Britain’s new generation of nuclear power stations will not be built if the Government persists with a promise to refuse them any taxpayer support, a KPMG report will say this week. The study, commissioned by RWE npower, says it is still uneconomic for utility companies to invest billions of pounds in nuclear power. The Government has offered to impose a minimum price on carbon permits – which would raise the cost of fossil fuel generation and make low-carbon nuclear more attractive. But it has made a promise not to offer any direct subsidies. KPMG’s report will say a carbon “floor price” is not enough for the big utilities to commit large capital investments to the nuclear sector.
Sunday Telegraph 18th July 2010 more >>
A council boss has called for the developers of a nuclear power station which will store radioactive waste on-site to ‘do the decent thing’ and financially compensate the community. If the Hinkley C power station is given planning permission, developers EDF Energy will store nuclear waste on the site near Bridgwater in Somerset. Delays in Government legislation for nuclear developments were announced yesterday, but if the French company’s bid to build a twin reactor replacement wins approval, radioactive waste may be kept in Somerset for more than 100 years. There have been nuclear power stations at Hinkley since 1959, and Kerry Rickards, chief executive of Sedgemoor district council, says EDF Energy should properly compensate the local community.
This is Devon 17th July 2010 more >>
The process of decommissioning Wylfa is a major undertaking and will last over a hundred years from the end of power generation in 2010 to release of the location from its Nuclear Site Licence in 2125. Against a backdrop of the twin concerns over climate change and energy security, as the old generation of nuclear power stations such as the Magnox reactor at Wylfa on Anglesey are decommissioned, a new nuclear build programme is about to start in Britain. While there is much focus on driving forward with ambitious plans for a new Wylfa B on the island, here we look at how the legacy of Wylfa A will be handled.
Anglesey Today 13th July 2010 more >>
FIFTEEN high school students from Leiston and Bungay have jumped at the chance of a two-week work placement at Sizewell B power station to help bring their studies to life.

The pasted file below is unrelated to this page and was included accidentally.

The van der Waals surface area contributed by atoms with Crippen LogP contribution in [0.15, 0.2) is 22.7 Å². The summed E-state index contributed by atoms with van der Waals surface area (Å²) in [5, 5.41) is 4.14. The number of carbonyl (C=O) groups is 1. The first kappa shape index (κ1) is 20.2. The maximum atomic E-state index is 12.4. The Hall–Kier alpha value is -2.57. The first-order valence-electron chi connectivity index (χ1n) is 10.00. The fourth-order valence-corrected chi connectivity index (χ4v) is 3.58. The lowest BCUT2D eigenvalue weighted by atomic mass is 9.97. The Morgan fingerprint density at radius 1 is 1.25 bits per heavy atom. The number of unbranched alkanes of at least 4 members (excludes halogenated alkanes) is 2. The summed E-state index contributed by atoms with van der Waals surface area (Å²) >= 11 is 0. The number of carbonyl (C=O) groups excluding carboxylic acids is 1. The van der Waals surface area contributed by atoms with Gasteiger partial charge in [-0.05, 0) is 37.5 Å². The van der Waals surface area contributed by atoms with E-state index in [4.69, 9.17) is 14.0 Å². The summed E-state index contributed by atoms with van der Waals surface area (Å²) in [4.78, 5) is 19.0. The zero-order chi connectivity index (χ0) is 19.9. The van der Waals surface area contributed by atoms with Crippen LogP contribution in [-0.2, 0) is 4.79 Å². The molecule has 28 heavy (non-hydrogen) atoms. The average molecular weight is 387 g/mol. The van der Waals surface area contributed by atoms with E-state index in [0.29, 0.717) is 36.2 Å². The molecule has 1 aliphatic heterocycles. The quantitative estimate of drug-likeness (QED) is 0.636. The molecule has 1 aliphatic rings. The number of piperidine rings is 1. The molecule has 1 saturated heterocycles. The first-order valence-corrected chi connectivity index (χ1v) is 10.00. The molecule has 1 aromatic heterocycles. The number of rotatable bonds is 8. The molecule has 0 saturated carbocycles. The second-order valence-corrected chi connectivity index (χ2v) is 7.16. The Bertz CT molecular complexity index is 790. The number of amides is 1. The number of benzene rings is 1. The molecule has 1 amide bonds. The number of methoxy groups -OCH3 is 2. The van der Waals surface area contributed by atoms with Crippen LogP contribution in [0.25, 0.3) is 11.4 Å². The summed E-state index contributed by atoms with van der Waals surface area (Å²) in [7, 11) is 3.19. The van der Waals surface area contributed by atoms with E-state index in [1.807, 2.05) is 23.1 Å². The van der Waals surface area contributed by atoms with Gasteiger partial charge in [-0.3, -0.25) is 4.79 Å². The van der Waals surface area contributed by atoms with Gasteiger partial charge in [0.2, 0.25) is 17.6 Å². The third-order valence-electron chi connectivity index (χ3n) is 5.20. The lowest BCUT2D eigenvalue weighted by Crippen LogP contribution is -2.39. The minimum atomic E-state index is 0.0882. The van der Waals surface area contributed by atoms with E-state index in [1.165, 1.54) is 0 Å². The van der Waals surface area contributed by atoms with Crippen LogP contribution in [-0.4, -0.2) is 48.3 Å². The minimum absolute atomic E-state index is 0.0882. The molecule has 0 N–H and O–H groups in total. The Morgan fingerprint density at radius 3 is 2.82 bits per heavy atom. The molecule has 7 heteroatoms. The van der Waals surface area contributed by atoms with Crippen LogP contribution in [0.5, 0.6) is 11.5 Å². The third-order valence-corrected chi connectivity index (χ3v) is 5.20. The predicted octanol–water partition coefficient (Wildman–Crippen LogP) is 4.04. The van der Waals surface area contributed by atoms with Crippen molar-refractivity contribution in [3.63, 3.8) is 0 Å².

East Anglian Daily Times 17th July 2010 more >>
There were demands last night for the release from prison of the man known as the Israeli nuclear whistleblower after it emerged he was being held in solitary confinement in the same section of prison as some of Israel’s most notorious criminals.
Scottish Herald 18th July 2010 more >>
Former Cuban President Fidel Castro meets with the corps of ambassadors to Cuba and issues another warning about impending nuclear war.
Reuters 17th July 2010 more >>
The strange case of Shahram Amiri has puzzled US intelligence chiefs who approved a $5 million payment to him for information about Iran’s illicit nuclear programme. Former US intelligence agents have predicted that Mr Amiri will disappear into prison or even face death, despite the hero’s welcome he was accorded as he was met by his wife and hugged his seven-year-old son.
Telegraph 18th July 2010 more >>
Defence Secretary Liam Fox is risking his Cabinet job on securing a full replacement for Britain’s Trident nuclear deterrent. He has clashed with Chancellor George Osborne, who wants to slash at least 10 per cent from the MoD’s £37billion budget. But Dr Fox has told allies he would rather quit than see cuts in the £20billion plan to replace Trident with four new nuclear submarines, due to start in 2014. One MoD source revealed Dr Fox has vowed that any effort to block a replacement for Trident would not happen “while I’m in charge”.
Daily Mirror 18th July 2010 more >>
SCOTLAND’S wind farms have produced only around half the amount of power they were expected to this year, Scotland on Sunday has learned. The government blamed the low generation levels on unusually calm weather, but critics said the figures showed the danger of becoming too dependent on renewable energy. Rosie Vetter, policy manager for onshore wind at Scottish Renewables, said “cherry picking” data over such a short period was “totally meaningless” because trends have to be looked at over a longer time frame. “The most recent annual figures show over a fifth of Scotland’s electricity demand was met from renewables,” she said. “No single energy technology can meet all of our needs, which is why we need a mix of renewables and thermal generation in different locations linked by a strong grid, with enhanced capacity to store electricity so it can be released when it is needed.”
Scotland on Sunday 18th July 2010 more >>